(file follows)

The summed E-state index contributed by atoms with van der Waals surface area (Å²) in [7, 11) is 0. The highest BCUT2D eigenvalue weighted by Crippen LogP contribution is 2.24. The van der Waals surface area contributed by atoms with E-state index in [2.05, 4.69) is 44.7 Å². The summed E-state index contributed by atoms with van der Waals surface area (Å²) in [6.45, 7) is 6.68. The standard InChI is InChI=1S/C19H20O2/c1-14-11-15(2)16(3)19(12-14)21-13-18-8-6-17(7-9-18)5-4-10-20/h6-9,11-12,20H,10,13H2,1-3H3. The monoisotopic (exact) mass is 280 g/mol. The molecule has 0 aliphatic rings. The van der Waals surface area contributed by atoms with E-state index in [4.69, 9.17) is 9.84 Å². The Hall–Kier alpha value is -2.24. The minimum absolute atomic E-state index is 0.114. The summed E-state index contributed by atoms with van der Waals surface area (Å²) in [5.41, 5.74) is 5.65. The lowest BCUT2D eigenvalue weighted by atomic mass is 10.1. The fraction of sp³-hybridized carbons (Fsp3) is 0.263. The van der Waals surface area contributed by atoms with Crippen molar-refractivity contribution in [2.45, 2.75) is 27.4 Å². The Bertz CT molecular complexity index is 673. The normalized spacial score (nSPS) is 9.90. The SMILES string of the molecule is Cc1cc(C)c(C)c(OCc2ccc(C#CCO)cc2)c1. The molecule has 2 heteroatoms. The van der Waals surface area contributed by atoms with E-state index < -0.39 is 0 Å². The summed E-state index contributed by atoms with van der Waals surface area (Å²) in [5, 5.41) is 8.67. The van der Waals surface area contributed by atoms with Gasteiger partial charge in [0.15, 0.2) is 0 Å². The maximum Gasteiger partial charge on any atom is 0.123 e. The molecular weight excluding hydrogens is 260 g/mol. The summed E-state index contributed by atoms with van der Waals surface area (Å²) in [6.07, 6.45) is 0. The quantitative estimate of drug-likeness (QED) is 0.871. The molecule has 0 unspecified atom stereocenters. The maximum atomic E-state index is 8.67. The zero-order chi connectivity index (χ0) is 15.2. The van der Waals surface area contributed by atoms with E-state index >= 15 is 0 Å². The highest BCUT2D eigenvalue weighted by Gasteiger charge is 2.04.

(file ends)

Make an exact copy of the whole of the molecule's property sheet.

The summed E-state index contributed by atoms with van der Waals surface area (Å²) in [7, 11) is 0. The highest BCUT2D eigenvalue weighted by Crippen LogP contribution is 2.24. The van der Waals surface area contributed by atoms with E-state index in [2.05, 4.69) is 44.7 Å². The summed E-state index contributed by atoms with van der Waals surface area (Å²) in [6.45, 7) is 6.68. The standard InChI is InChI=1S/C19H20O2/c1-14-11-15(2)16(3)19(12-14)21-13-18-8-6-17(7-9-18)5-4-10-20/h6-9,11-12,20H,10,13H2,1-3H3. The monoisotopic (exact) mass is 280 g/mol. The molecule has 0 aliphatic rings. The van der Waals surface area contributed by atoms with E-state index in [4.69, 9.17) is 9.84 Å². The Hall–Kier alpha value is -2.24. The minimum absolute atomic E-state index is 0.114. The summed E-state index contributed by atoms with van der Waals surface area (Å²) in [5.41, 5.74) is 5.65. The lowest BCUT2D eigenvalue weighted by atomic mass is 10.1. The fraction of sp³-hybridized carbons (Fsp3) is 0.263. The van der Waals surface area contributed by atoms with Crippen molar-refractivity contribution in [2.45, 2.75) is 27.4 Å². The Bertz CT molecular complexity index is 673. The normalized spacial score (nSPS) is 9.90. The SMILES string of the molecule is Cc1cc(C)c(C)c(OCc2ccc(C#CCO)cc2)c1. The molecule has 2 heteroatoms. The van der Waals surface area contributed by atoms with E-state index < -0.39 is 0 Å². The summed E-state index contributed by atoms with van der Waals surface area (Å²) in [5, 5.41) is 8.67. The van der Waals surface area contributed by atoms with Gasteiger partial charge in [0.15, 0.2) is 0 Å². The maximum Gasteiger partial charge on any atom is 0.123 e. The molecular weight excluding hydrogens is 260 g/mol. The summed E-state index contributed by atoms with van der Waals surface area (Å²) in [6.07, 6.45) is 0. The quantitative estimate of drug-likeness (QED) is 0.871. The molecule has 0 unspecified atom stereocenters. The maximum atomic E-state index is 8.67. The zero-order chi connectivity index (χ0) is 15.2. The van der Waals surface area contributed by atoms with E-state index >= 15 is 0 Å². The highest BCUT2D eigenvalue weighted by Gasteiger charge is 2.04.